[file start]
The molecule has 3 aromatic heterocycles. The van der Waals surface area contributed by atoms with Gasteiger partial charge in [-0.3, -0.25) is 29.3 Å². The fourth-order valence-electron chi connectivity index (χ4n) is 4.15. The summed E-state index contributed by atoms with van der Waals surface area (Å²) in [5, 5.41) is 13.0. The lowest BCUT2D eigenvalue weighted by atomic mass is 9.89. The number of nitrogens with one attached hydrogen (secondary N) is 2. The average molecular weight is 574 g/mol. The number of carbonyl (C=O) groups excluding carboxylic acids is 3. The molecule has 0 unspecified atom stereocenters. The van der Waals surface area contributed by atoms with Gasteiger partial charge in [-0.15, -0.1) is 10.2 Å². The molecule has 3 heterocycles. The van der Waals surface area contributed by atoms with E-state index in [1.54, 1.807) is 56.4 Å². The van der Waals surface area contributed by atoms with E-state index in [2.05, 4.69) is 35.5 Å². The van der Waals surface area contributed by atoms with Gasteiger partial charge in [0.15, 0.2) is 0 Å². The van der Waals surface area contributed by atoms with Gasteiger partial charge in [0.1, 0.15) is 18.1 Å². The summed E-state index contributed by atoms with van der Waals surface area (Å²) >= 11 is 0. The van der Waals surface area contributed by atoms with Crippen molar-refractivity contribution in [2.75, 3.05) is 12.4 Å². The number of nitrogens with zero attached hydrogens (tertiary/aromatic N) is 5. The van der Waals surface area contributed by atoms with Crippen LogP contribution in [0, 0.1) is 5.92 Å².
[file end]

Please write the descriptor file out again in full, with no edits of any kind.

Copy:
The molecule has 3 aromatic heterocycles. The van der Waals surface area contributed by atoms with Gasteiger partial charge in [-0.3, -0.25) is 29.3 Å². The fourth-order valence-electron chi connectivity index (χ4n) is 4.15. The summed E-state index contributed by atoms with van der Waals surface area (Å²) in [5, 5.41) is 13.0. The lowest BCUT2D eigenvalue weighted by atomic mass is 9.89. The number of nitrogens with one attached hydrogen (secondary N) is 2. The average molecular weight is 574 g/mol. The number of carbonyl (C=O) groups excluding carboxylic acids is 3. The molecule has 0 unspecified atom stereocenters. The van der Waals surface area contributed by atoms with Gasteiger partial charge in [-0.15, -0.1) is 10.2 Å². The molecule has 3 heterocycles. The van der Waals surface area contributed by atoms with E-state index in [1.54, 1.807) is 56.4 Å². The van der Waals surface area contributed by atoms with E-state index in [2.05, 4.69) is 35.5 Å². The van der Waals surface area contributed by atoms with Gasteiger partial charge in [0.15, 0.2) is 0 Å². The van der Waals surface area contributed by atoms with Gasteiger partial charge in [0.1, 0.15) is 18.1 Å². The summed E-state index contributed by atoms with van der Waals surface area (Å²) >= 11 is 0. The van der Waals surface area contributed by atoms with Crippen molar-refractivity contribution in [2.75, 3.05) is 12.4 Å². The number of nitrogens with zero attached hydrogens (tertiary/aromatic N) is 5. The van der Waals surface area contributed by atoms with Crippen LogP contribution in [0, 0.1) is 5.92 Å².